Somewhere north of the Rhine River, in the fog that hangs between fall and winter, a farmer stirs coffee with friends.
The beer is too bitter, he says. The monks won’t drink it. He drinks coffee, and talks of the harvest with friends. It is Sunday.
“It was cold,” he saddles on slurps and their fawning apologies. “I should have known it would be cold. But if only I had known—”
He punctuates the inevitable with whimpering sighs and a drink. But not too much drink. Not too much coffee that isn’t his. In the war, they would have consumed anything, he thinks. The war was a blessing, whatever the cost. We made the war. And it consumed everything. His friends meet his eyes: But … but you could do nothing. That is what their pocked, grey-teared eyes implore, cataracts aglow. But soundless, and they return to their cups. They drink coffee, these friends. And they speak with their disfigured eyes. On a Sunday.
Out on the land, where the grape vines stretch their spindly backs to meet the sun, the rain begins to sink. It slows across the farmland, gentle; it, too, is apologetic. But it comes. It comes great and gleaming. It catches the moon in one drop, the sun in another. The cups careen against their saucers. The coffee is gone. But the rain—rapping on the sills—will not hush.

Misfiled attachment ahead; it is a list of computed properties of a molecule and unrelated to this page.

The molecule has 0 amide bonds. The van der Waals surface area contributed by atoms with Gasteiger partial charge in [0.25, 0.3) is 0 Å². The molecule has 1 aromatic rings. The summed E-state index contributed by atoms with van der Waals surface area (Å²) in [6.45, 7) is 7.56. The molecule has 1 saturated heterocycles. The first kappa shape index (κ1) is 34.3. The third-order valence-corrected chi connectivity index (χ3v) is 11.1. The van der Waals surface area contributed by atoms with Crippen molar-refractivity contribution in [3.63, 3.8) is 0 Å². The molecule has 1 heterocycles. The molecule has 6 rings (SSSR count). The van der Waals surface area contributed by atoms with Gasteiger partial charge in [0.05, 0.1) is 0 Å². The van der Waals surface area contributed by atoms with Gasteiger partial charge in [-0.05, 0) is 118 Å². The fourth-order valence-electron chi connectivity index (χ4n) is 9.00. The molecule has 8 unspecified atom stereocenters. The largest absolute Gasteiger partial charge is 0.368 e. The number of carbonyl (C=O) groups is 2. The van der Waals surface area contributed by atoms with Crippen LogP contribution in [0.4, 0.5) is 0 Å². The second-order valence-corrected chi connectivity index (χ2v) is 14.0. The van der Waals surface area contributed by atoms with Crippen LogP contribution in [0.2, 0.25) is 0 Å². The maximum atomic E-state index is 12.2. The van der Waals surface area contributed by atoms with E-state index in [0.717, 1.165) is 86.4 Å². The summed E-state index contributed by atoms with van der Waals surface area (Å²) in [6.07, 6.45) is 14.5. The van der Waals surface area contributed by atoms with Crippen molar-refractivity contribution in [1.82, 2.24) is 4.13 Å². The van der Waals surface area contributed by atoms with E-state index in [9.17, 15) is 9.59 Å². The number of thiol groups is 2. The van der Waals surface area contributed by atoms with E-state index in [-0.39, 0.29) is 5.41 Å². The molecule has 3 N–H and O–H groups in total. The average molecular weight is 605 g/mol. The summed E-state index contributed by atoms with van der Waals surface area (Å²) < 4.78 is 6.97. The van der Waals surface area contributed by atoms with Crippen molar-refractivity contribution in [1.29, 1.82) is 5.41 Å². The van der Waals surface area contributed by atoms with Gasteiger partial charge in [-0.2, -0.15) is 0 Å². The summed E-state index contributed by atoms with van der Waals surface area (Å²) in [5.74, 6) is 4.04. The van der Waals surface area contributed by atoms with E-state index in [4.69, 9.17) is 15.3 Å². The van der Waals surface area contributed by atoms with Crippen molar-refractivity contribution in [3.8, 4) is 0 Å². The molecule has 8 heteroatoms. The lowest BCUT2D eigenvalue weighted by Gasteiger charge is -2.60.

“It is dinner,” says the Frau, the dark-browed Frau. It is dinner, and the cups are stacked for the kitchen. The table is set, she slurs beneath footsteps out the door. Malzeit. Let us eat.
The cracked old men stir in their wood-backed chairs. “It is dinner,” the eldest renders out of heavy air. Rap. Rap rap. “Should we go?” The hard oak has heard the question too much, too many. It is not a question that feels for an answer. This farmer, he aches to stir another cup, another field of coffee. But Sunday. And in his chair, he stirs.
Tisch! From the ritual which gave them rise, which too made grape from seed and wine from salty, hand-picked, bulbous grapes, the wood-backed chairs are forced from aft the table.
“It is dinner,” the youngest mourns. It is a meal. Let us go eat, and pretend the casks are aching at their seams. Shuttered eyes blink, quake, quarrel once and fall, once more, to the oak. It is meal, they concur. Let us go and eat it.
And with a man’s wife, in the hollow of a home, on a Sunday, three friends eat stew with a fistful of loaf. And not coffee. And not beer. But water, and wine. Not theirs.
And the rain stirs against the pane: rap, rap, rap. And moon overtakes the sun.